Germany, Netherlands and the UK are among the countries that have proven the success of active traffic management systems. These systems reduce travel times as well as road accidents.
“Of course, all of the techniques employed for advanced and active traffic management systems require reliable, near real-time data on road and traffic conditions,” said Cohen-Abravanel. “Today, the vast majority of transportation agencies collect these data from video analytics and/or road sensors, which can be mounted at the edge of the road or embedded in pavement. RFID sensors such as toll tags can also be used. Video detection systems and road sensors require significant capital investments, and they must be periodically monitored, maintained and upgraded.”
Today, she said, there was a new data source available to traffic management systems: connected car data. By 2023, IDC predicts that 90% of new vehicles in the USA will be shipped with embedded connectivity and that worldwide shipments will reach 76.3 million units.
“Connected cars are constantly emitting a critical mass of data about what’s happening on roads and highways,” she said, adding that platforms such as her company’s own Otonomo Platform made it easier and practical for transportation agencies to ingest these data into their traffic management systems.
Connected car data can offer a number of advantages for traffic management systems such as lower capital expenditures and operating costs as there are no installation or maintenance costs for connected vehicles as, essentially, each vehicle operates as a low-cost sensor.
“Since there’s no new capital equipment to install, agencies can extend traffic management systems outside of the densest metropolitan areas,” she said. “Connected vehicles collect datasets that extend far beyond speed and location. With information like braking, door status, hazard signals, air bag deployment, ambient temperature, windshield wiper operation, road signs and headlight operation, agencies can hone in on incidents more quickly and make better predictions about the future.”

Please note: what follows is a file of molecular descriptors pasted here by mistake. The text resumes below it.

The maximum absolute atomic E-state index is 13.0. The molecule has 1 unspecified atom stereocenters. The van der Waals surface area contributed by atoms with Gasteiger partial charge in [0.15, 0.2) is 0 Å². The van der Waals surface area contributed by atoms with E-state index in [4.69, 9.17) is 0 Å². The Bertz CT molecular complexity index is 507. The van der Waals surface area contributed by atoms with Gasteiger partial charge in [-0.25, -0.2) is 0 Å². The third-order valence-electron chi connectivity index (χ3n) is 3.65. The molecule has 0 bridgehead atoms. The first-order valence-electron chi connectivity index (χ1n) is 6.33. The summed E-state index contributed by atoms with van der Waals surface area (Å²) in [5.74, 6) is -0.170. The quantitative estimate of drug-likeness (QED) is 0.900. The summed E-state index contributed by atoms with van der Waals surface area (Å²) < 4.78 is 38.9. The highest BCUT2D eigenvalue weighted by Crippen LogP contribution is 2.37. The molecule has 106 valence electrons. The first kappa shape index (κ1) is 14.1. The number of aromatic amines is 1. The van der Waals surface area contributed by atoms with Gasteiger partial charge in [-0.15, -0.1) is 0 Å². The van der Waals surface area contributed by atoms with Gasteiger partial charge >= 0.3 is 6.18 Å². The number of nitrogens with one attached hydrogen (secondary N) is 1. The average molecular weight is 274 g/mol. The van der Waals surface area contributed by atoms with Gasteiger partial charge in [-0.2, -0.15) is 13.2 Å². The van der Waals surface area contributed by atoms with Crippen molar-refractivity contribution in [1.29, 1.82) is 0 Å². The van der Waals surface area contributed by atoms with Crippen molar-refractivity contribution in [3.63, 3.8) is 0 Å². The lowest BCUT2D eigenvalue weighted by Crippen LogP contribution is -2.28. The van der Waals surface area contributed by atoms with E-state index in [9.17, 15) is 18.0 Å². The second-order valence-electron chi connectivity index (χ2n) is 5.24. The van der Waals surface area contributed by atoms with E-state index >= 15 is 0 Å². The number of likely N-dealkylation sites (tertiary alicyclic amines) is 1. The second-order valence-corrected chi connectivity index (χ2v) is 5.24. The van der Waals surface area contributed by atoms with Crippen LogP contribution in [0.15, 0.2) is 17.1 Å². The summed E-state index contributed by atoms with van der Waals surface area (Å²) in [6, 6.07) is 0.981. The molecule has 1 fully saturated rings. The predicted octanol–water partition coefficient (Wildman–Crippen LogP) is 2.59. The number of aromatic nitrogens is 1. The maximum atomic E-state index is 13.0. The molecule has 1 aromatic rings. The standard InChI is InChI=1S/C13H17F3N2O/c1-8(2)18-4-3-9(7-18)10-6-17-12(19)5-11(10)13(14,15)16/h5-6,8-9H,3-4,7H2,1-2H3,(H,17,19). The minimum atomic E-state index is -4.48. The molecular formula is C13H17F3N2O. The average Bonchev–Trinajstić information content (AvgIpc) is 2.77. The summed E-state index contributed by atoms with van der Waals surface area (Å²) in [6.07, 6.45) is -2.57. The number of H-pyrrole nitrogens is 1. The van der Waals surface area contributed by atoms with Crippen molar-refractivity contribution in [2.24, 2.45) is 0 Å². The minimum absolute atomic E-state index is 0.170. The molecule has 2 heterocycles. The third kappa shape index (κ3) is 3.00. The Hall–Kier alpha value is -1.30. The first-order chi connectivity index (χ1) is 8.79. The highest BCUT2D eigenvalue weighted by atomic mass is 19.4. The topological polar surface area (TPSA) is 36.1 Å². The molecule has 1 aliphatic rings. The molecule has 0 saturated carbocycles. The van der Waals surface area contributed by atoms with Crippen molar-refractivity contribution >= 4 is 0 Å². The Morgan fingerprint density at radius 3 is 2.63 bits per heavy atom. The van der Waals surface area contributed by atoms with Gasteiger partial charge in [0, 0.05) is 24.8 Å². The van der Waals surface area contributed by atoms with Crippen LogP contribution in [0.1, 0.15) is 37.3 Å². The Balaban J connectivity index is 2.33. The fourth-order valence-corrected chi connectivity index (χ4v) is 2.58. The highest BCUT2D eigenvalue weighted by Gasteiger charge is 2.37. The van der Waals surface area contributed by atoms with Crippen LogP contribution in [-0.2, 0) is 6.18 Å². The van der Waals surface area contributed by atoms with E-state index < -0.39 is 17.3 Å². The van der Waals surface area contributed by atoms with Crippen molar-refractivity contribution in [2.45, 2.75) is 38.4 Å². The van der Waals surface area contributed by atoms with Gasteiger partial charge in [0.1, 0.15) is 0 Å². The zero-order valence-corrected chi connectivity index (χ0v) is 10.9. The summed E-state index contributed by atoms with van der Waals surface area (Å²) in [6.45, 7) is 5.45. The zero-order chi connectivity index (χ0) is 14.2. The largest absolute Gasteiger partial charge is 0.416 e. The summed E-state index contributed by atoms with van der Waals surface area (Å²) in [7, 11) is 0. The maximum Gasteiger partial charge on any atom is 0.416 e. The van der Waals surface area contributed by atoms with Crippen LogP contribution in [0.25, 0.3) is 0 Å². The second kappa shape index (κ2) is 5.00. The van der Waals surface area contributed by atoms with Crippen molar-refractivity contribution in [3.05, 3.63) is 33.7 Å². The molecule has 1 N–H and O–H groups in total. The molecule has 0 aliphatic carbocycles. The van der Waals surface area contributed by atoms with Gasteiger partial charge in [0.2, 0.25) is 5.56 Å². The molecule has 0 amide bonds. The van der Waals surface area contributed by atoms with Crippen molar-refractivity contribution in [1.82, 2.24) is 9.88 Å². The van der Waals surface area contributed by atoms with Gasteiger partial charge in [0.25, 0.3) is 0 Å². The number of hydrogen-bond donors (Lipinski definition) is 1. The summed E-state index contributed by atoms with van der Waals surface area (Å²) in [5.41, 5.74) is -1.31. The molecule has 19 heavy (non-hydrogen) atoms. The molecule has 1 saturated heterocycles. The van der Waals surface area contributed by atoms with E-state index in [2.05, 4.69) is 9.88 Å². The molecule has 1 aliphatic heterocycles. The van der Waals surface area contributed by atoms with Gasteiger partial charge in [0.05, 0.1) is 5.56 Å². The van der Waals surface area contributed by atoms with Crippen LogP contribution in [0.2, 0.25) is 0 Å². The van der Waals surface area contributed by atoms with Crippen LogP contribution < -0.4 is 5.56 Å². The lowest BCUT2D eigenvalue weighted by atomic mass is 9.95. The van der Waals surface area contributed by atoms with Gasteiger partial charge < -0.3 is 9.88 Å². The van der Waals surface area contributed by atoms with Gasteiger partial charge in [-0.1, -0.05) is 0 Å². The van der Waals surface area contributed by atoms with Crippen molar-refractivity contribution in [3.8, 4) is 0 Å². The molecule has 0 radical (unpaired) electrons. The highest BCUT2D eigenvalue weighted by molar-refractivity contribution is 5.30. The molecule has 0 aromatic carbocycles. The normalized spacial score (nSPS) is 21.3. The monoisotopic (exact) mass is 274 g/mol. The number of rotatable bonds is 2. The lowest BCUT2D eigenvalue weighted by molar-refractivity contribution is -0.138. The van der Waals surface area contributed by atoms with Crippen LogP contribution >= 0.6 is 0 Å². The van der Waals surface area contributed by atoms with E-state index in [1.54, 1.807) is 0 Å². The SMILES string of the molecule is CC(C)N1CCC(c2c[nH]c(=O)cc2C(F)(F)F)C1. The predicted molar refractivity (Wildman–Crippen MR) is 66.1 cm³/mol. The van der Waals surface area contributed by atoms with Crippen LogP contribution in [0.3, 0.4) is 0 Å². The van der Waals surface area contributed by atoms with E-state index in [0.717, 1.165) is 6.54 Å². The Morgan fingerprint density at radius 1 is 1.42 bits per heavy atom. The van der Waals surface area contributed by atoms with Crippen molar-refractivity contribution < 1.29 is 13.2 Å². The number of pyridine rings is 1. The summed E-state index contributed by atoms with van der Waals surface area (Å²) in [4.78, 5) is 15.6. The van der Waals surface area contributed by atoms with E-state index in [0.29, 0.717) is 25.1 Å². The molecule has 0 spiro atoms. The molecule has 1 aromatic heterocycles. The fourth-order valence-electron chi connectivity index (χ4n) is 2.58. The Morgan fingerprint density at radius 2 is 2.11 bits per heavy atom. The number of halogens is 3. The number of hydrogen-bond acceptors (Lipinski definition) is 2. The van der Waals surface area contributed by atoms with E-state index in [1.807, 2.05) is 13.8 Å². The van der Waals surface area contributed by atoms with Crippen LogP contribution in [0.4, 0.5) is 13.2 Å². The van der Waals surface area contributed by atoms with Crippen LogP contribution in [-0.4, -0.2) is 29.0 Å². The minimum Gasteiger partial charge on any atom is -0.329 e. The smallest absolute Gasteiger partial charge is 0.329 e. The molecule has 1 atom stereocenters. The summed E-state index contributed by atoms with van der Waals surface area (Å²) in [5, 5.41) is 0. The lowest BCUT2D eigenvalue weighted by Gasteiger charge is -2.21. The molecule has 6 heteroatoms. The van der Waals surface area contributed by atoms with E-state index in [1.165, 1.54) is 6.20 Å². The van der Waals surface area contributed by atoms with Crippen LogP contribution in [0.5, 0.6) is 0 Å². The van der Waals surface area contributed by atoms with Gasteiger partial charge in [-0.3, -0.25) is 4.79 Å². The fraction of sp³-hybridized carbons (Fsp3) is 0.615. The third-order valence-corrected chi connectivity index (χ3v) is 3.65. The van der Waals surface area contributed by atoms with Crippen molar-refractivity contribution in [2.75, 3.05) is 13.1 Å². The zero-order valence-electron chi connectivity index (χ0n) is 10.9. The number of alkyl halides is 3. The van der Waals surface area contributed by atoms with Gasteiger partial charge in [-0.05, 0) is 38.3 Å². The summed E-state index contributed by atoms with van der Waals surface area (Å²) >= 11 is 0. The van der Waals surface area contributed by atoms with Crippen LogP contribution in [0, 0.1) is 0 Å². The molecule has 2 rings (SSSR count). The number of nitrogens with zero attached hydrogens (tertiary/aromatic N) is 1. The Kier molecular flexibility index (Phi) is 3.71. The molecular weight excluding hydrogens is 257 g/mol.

Data passing through an OEM’s data centres can be stripped of identifiable information, such as the VIN, to protect driver privacy.
“This can be difficult to do for video detection systems,” she said. “Unlike video monitoring, consumers can be educated about connected car data usage by their OEMs during the vehicle purchase process.”
Enhancing today’s traffic management systems with connected car data also positions transportation agencies for their future. The next wave of traffic management system innovation should make travel management more autonomous through infrastructure-to-vehicle (I2V), vehicle-to-infrastructure (V2I) and vehicle-to-vehicle (V2V) communication. All these new traffic management models depend on connected car data.
In the USA, several state departments of transportation are the early stages of developing applications or tools that leverage I2V or V2I connectivity. According to a 2017 survey conducted by the Federal Highway Administration, 17% of agencies report they are developing these types of applications, while 42% are considering doing so. The state of Wyoming is one of the farthest along; its connected vehicle pilot is using dedicated short-range communication (DSRC) technology to improve safety and mobility, specifically focusing on weather information.
Perhaps the most ambitious goals come from the United Arab Emirates. Sheikh Hamdan bin Mohammed bin Rashid Al Maktoum, vice president and ruler of Dubai, wants driverless transport to account for a quarter of journeys in the emirate by 2030.
The expected impact of driverless transport in Dubai includes a 44% reduction in overall transportation costs, or savings up to AED900m per year, a 12% reduction in environmental pollution, equating to AED1.5bn a year, and AED18bn in annual economic returns by increasing the efficiency of the transportation sector in Dubai.
“Fully connected traffic management systems may be years off, but the barriers to getting started with connected car data are incredibly low,” she said.